Regardless of the industry, one thing will always stay constant. Trust breeds trust.
If people don’t trust your brand, others will follow suit. If people do trust you though, that’s the honey you need to attract more over to you.
Think of the world of online reviews. The power of word-of-mouth, even in the digital realm, is sometimes more than enough to get the ball rolling.
Yes, Ad spends will account for something. But it won’t make one ounce of difference if people don’t like you. With the limitations that the evil overlords (otherwise called algorithms) bring to the table, it only gets tougher for brands to get their message out there without a solid fan following.
So how do you identify your fan-base?
Savvy marketers will know that in the real world, it’s the real things – case studies, testimonials, and reviews – that actually matter. It’s the logical and emotional appeal that account for true results. Your paid advertising will show you the numbers, but what happens after the monies are pumped in?
When you’re ready to take on the light that can shine on your brand just by the voices of those loyal to you, then here’s what you need to keep an eye out for.
5 Unique Characteristics of Brand Advocates
- They don’t shy away from being loud about the brand they advocate
- They know stuff about the brand
- They feel a personal sense of pride for the brand
- They genuinely want to help
- They’re influencers in their own right
Brand advocates are vocal. Very vocal.
They’re kind of hard to miss really. Be it on social media sites, or general review sites, a true brand advocate never shy’s away from showing their love for the brand.
A closer look will also tell you that they are quick to defend your brand when needed. Sometimes being even more effective than your own reputation management team.
They keep themselves informed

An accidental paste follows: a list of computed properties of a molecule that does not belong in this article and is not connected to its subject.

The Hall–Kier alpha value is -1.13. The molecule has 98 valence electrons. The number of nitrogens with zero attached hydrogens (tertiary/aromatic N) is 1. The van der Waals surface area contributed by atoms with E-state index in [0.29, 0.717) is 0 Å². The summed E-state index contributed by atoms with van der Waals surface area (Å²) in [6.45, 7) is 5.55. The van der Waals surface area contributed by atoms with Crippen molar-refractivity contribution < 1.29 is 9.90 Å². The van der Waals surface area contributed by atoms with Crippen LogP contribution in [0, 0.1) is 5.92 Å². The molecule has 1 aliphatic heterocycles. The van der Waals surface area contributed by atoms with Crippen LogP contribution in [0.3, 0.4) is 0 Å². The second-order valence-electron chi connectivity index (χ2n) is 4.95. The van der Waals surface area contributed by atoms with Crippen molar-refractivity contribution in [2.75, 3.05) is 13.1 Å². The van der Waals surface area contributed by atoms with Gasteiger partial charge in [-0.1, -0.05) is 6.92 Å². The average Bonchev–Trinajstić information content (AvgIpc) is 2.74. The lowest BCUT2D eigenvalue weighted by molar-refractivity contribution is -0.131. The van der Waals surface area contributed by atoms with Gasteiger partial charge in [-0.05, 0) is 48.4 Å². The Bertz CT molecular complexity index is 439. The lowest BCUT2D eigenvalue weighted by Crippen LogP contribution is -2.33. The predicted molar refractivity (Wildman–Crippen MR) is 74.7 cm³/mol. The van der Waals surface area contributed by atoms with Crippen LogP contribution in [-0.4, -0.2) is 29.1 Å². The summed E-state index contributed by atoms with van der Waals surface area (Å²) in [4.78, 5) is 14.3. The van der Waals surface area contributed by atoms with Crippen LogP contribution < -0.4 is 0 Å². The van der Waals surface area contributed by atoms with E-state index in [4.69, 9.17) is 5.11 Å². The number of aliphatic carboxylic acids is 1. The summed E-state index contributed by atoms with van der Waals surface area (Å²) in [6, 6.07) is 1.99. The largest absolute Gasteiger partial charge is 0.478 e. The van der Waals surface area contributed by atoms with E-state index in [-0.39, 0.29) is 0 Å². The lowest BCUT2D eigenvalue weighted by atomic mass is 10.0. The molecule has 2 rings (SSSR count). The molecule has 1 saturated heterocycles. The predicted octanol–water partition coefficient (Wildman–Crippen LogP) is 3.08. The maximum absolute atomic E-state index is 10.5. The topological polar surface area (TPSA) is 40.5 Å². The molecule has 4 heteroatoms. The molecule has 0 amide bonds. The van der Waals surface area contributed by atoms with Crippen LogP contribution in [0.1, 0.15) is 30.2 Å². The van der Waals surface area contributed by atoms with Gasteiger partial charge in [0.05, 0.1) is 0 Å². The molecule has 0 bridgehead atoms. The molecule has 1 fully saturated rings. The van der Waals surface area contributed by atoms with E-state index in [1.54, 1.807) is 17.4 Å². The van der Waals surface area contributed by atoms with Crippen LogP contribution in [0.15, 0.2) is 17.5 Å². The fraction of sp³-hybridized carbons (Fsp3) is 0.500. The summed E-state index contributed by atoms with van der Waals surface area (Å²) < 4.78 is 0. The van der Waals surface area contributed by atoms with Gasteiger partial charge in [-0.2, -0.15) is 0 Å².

Because of their immense love for the brand, it’s probably a safe bet to assume that there’s little that goes past them. In fact, they’re looked at as sources of information by their peers, and (insert the first characteristic here) they love to share what they know.
It’s a matter of pride
They keep themselves informed because they know their peers look to them for information. It’s what sets them apart from the others. And it’s this that motivates them. The recognition of having built their own personal brand within their own networks.
They want to help. No ulterior motive
Brand advocates aren’t in the game for glory, fame, or monetary compensation. They do it for the sole purpose of getting the brand message out there.
They’re connected to their networks
Brand advocates may not necessarily be in the center of a marketing conference. Or topping a networking event. But what they do have going for them is that their peers and connections pay attention to what they’re saying. Because they’ve built their personal brand and expertise in the area.
Did you know that about 50% of a company’s workforce is already talking about the brand online?
If investing time and effort in identifying and nurturing your employee advocates is something you’d be interested in, get in touch. We’ll show you how.